Our walls? The walls of our abode? Covered with paper, sketches, scribbles, post-its, quotes, pictures, lists, charts, diagrams, questions, and take out menus -- the barely decipherable hieroglyphics of our journey into who knows where.
The floors? Our mothers would have had a heart attack, littered as they were with anything we didn't have a place for. Rube Goldberg meets Fellini. Yin meets Yang meets Jung -- the flora and fauna of two aspiring entrepreneurs on fire with possibility.
But our immersion went far beyond the four walls of our abode. It was a state of mind, not a geographical location. It didn't really matter where we were. Walking by the creek or sitting in a bar was all the same to us, ruled as we were by our shared fascination, random silken threads of conversation with complete strangers, and the increasingly apparent sense that we were on to something big.
And then, on the morning of the 19th day, very much at ease in our townhouse abode, there was a knock on the door -- a loud and insistent knock, a knock both of us found rather odd since nobody knew where we lived -- or so we thought.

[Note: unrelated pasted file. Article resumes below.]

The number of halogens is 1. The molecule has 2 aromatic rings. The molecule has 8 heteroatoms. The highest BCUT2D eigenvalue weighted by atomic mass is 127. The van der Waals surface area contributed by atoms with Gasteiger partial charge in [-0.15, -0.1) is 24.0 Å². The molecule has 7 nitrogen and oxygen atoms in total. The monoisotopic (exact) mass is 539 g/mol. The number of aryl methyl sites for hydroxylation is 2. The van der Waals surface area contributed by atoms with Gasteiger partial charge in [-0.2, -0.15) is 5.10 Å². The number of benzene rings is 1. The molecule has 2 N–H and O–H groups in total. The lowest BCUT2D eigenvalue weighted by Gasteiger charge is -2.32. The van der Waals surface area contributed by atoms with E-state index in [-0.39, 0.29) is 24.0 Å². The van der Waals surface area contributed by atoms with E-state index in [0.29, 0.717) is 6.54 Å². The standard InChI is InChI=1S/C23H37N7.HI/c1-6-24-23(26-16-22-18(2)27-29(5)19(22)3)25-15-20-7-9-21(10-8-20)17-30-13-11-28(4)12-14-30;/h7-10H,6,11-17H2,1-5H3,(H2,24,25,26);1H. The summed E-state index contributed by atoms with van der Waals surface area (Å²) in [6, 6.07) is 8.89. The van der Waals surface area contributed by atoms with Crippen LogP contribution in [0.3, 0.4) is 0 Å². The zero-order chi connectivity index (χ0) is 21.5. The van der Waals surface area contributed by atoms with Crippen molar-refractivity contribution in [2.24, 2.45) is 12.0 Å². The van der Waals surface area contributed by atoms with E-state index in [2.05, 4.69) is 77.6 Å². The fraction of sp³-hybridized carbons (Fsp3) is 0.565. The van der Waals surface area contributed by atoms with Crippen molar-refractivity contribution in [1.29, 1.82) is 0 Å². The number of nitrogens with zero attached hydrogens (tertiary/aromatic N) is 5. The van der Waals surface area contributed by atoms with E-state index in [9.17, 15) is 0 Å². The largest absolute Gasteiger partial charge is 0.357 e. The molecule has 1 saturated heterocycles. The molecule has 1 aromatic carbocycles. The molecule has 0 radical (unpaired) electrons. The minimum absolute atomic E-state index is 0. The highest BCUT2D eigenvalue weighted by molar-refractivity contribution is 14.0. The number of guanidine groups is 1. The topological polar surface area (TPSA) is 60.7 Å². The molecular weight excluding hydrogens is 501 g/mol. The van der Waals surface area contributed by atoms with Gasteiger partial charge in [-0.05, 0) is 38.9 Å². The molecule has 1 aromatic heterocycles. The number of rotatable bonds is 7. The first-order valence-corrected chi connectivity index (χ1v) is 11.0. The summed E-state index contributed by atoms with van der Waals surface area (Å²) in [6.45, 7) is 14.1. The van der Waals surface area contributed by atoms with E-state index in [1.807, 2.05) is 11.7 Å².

"It's open," Steven shouted from across the room. "Go ahead and let yourself in."
And there, at the threshold, stood a woman neither of us knew, a woman boldly announcing that, for the past three days, she'd been hearing about "these two creativity guys" and she just had to meet us, her business now on the cusp of either breaking through or breaking down.
I don't remember a single thing of we said, but whatever it was hit the nail on the head.